3. Norma Gunn won a disability rights award this year from the Ontario Federation of Labour for telling her own story about being assaulted at the Ontario Shores Centre for Mental Health Sciences and coping with the subsequent post traumatic stress disorder. A psychiatric nurse at the Whitby-based hospital, Gunn has been at the center of a struggle to reduce incidents of violence at the hospital. In recent days we’ve learned that CEO Glenna Raymond is stepping down in April. Will it be an opportunity for the hospital to press its own reset button on this issue and repair its relations with the staff who work there? To read more, click here.

4. This spring we were in Thunder Bay for a rally around the closure of the Canadian Blood Services plasma donor clinic.  Canadian Blood Services was created following the tainted blood scandal of the late 1980s and the subsequent inquiry by Justice Horace Krever. As we probed the decision by CBS to close down the Thunder Bay donation centre, we began to wonder if all the lessons from the inquiry were truly learned. To read more, click here.

5. One of our most popular stories this year was a posting about corporations stashing away record amounts of “dead” cash and the rich squirreling away billions in tax havens while insisting on further tax cuts. The impact is juxtaposed against a backdrop of hospital cuts across Ontario as the province claims it is broke. To read more, click here.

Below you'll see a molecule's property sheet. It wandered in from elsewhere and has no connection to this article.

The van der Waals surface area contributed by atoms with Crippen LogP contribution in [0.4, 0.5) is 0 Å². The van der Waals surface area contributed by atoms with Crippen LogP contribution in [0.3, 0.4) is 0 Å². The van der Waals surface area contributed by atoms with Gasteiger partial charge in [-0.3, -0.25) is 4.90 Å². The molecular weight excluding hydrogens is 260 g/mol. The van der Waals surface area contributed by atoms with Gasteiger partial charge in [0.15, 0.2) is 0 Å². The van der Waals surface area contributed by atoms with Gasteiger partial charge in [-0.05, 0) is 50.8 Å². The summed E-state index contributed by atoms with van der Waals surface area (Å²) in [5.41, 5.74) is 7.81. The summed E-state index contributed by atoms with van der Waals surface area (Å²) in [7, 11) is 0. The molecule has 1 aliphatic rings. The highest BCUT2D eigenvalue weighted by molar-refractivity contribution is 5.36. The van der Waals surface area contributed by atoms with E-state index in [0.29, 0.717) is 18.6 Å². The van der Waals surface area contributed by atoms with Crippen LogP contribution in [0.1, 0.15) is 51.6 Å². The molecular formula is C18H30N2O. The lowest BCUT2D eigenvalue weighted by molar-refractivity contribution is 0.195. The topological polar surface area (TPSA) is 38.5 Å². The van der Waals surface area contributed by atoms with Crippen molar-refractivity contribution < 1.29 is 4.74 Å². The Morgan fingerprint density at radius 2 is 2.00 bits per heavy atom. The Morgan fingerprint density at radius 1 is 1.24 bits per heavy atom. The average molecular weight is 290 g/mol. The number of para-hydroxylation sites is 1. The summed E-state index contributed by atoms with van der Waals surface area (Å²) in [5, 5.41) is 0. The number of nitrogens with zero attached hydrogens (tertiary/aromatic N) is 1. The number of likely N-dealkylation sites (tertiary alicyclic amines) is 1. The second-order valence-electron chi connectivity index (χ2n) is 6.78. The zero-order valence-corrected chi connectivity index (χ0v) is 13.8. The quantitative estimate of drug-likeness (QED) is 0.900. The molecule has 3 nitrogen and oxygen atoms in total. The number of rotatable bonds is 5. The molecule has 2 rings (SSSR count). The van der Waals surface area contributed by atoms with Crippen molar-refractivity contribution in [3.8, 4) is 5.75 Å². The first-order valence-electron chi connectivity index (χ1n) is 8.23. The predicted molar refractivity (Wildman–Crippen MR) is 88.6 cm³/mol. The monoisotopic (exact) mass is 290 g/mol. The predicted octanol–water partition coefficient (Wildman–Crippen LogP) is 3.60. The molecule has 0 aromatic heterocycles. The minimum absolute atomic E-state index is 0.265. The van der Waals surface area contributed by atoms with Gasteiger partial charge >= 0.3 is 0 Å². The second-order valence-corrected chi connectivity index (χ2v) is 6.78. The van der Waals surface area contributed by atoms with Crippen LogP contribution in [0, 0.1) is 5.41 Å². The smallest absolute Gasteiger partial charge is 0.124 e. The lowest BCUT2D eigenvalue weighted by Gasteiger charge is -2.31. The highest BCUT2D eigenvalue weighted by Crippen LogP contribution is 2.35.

6. This was the year that P3s (Public Private Partnerships) came back into the news. This summer we were reminded of how bad the situation is in Britain, the birthplace of these schemes. These so-called PFIs — Private Finance Initiatives — are saddling generations of Britons with a mountain of debt. Worse still, the actual value of these projects is about half the size of the accumulated debt, raising questions about value. Ontario represents more than half of such P3 projects taking place in Canada. To read more about the British experience, click here.

7. Ontario is the only province where the ombudsman does not have jurisdiction over the health sector. In BC the ombudsman has made significant contributions to staffing issues in that province’s long-term care homes. Why not here in Ontario? Click here.

8. What would Diablogue be without its bad hospital food stories? Truly if there is one issue that galvanises everyone — including hospital administrators concerned about patient satisfaction scores — it’s bad hospital food. Now the evidence would suggest it’s about more than just tasteless taters and mountains of wobbly Jello. Click here for more.

9. It’s a catch-22. We criticize much that takes place within our public health system. Then we defend the hell out of it when someone suggests we should replace it. This post reminds us of what it is we are fighting for. Click here.

10. Another of our more popular posts this year was the analysis of how former bank executive Don Drummond has skewed his economic projections to make it look like Ontario was in an even worse crisis than actually existed. To what end? Click here.

See you all back in January!

Who is that guy?

Hey – who is that guy on the Diablogue flag?

His name is Harjinder Sangha, more familiarly known to us as Harry. He works as a OR Assistant at Mackenzie Health (formerly York Central Hospital). Sangha is also on the executive of OPSEU’s Hospital Support Division.

While politicians often think of the health system as being populated by doctors and nurses, the reality is it takes hundreds of professions to keep the system running.